In accordance with this invention, a heater is mounted in one of the reader and the base station. The heater is supplied with electrical power from the main power supply. The heating of the cordless reader is performed simultaneously with the charging of the battery pack when the reader is received in the base station. This heating resists the formation of condensation and fogging in the cordless reader when the latter is moved from a cold environment to a warm environment, and the formation of frost when the cordless reader is operated in a cold environment.
The cordless scanner is typically received in its base station where it is simultaneously charged and heated. There is no depletion of an on-board battery pack, because the on-board battery pack is being recharged. To initiate reading, the heated scanner is removed from the base station and operated to read one or more indicia before being returned to the base station for further charging and heating. The heated scanner not only avoids condensation, but also keeps the battery pack warm to increase its maximum battery capacity. Most battery packs lose capacity when cold, thereby reducing how long the battery pack will last when the reader is used in a cold environment.
The novel features which are considered as characteristic of the invention are set forth in particular in the appended claims. The invention itself, however, both as to its construction and its method of operation, together with additional objects and advantages thereof, will be best understood from the following description of specific embodiments when read in connection with the accompanying drawings.
Referring now to the drawings, reference numeral 10 in
As better shown in
The optics 57 may include a suitable lens (or multiple lens system) to focus the light beam 51 into a scanning spot at an appropriate reference plane. The light source 46, such as a semiconductor laser diode, introduces a light beam into an optical axis of the lens 57, and other lenses or beam shaping structures as needed. The beam is reflected from an oscillating mirror 59 which is coupled to a scanning drive motor 60 energized when a trigger 54 is manually pulled. The oscillation of the mirror 59 causes the outgoing beam 51 to scan back and forth in a desired pattern, such as a scan line or a raster pattern of scan lines, across the symbol.
The light 52 reflected or scattered back by the symbol 70 passes back through the window 56 for transmission to the detector 58. In the exemplary reader shown in
The signal processing circuitry includes a digitizer 63 mounted on a printed circuit board 61. The digitizer processes the analog signal from detector 58 to produce a pulse signal where the widths and spacings between the pulses correspond to the widths of the bars and the spacings between the bars of the symbol. The digitizer serves as an edge detector or wave shaper circuit, and a threshold value set by the digitizer determines what points of the analog signal represent bar edges. The pulse signal from the digitizer 63 is applied to a decoder, typically incorporated in the programmed microprocessor 40 which will also have associated program memory and random access data memory. The microprocessor decoder 40 first determines the pulse widths and spacings of the signal from the digitizer. The decoder then analyzes the widths and spacings to find and decode a legitimate bar code message. This includes analysis to recognize legitimate characters and sequences, as defined by the appropriate code standard. This may also include an initial recognition of the particular standard to which the scanned symbol conforms. This recognition of the standard is typically referred to as autodiscrimination.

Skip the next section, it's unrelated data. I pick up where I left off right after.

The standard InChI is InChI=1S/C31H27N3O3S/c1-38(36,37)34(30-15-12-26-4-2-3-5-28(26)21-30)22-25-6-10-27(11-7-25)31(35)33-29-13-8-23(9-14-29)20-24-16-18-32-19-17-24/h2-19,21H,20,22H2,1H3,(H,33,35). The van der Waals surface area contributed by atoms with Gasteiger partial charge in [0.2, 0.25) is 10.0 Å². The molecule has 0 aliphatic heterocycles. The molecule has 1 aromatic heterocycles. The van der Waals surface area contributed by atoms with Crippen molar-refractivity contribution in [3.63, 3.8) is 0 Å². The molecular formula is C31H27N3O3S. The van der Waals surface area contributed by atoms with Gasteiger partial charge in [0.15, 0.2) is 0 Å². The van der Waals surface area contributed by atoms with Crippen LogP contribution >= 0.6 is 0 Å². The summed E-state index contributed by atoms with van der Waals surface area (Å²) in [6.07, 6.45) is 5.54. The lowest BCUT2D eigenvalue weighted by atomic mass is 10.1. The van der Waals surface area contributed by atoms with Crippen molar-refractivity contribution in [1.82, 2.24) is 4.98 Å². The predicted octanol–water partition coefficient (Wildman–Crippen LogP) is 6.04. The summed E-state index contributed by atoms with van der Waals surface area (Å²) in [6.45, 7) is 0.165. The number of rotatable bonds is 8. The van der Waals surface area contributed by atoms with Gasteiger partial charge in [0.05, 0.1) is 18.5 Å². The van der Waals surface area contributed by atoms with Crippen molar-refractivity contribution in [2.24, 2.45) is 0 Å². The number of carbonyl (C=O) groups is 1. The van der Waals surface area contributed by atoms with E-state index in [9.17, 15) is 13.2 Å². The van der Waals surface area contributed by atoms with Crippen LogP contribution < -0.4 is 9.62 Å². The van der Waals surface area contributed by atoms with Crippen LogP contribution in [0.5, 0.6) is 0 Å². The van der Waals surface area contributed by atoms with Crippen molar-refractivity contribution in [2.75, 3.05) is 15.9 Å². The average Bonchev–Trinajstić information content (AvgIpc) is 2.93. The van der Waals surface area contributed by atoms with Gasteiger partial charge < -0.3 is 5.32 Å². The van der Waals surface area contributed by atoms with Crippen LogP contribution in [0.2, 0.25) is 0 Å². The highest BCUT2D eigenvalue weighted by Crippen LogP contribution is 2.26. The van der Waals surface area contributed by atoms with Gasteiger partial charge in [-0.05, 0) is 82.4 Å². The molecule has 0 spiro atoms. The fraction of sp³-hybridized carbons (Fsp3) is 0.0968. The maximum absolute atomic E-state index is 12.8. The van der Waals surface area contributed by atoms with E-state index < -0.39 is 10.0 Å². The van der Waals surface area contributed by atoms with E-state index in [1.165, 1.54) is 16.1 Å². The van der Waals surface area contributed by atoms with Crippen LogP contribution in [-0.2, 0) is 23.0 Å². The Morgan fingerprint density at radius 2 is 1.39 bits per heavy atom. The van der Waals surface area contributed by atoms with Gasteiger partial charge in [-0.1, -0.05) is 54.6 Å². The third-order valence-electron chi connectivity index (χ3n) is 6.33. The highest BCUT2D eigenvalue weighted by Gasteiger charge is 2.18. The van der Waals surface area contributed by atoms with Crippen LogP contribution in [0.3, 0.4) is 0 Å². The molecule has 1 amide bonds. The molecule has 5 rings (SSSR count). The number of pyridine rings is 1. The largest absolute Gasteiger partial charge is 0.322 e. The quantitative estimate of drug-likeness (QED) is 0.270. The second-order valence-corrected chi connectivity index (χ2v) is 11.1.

To scan the symbol 70, the user aims the bar code reader 10 and operates the movable trigger switch 54 to activate the light source 46, the scanning motor 60 and the signal processing circuitry. If the scanning light beam 51 is visible, the operator can see a scan pattern on the surface on which the symbol appears and adjust aiming of the reader 10 accordingly. If the light beam 51 produced by the source 46 is marginally visible, an aiming light may be included. The aiming light, if needed, produces a visible light spot which may be fixed, or scanned just like the laser beam 51. The user employs this visible light to aim the reader at the symbol before pulling the trigger.
The reader 10 may also function as a portable data collection terminal. If so, the reader would include a keyboard 48 and a display 49.
As previously mentioned, the reader 10 is cordless. Preferably, a reader transceiver 22 is mounted on the circuit board 61 and is coupled to an antenna 24 for transmitting and receiving data from and to the reader 10. The battery pack 62 is rechargeable. There is no cable connected to the reader that has power wires for supplying electrical power, or communication wires for transmitting or receiving data. At a lower end of the handle 53, a plurality of contacts 26 is provided for mating engagement with corresponding contacts in the cradle, as described below.
The cradle 20, as shown in
The cradle 20 preferably includes a station transceiver 34 coupled to a station antenna 36 for transmitting and receiving data to and from the reader transceiver 22 and the reader antenna 24, over a wireless link, preferably at radio frequency. The cradle 20 further includes a battery charger 38 operatively connected to the charger contact 30 for charging the battery pack 62 when the reader is mounted in the cradle. A main electrical power supply 42 is connected to the cradle for supplying electrical power to the battery charger 38 and the station transceiver 34.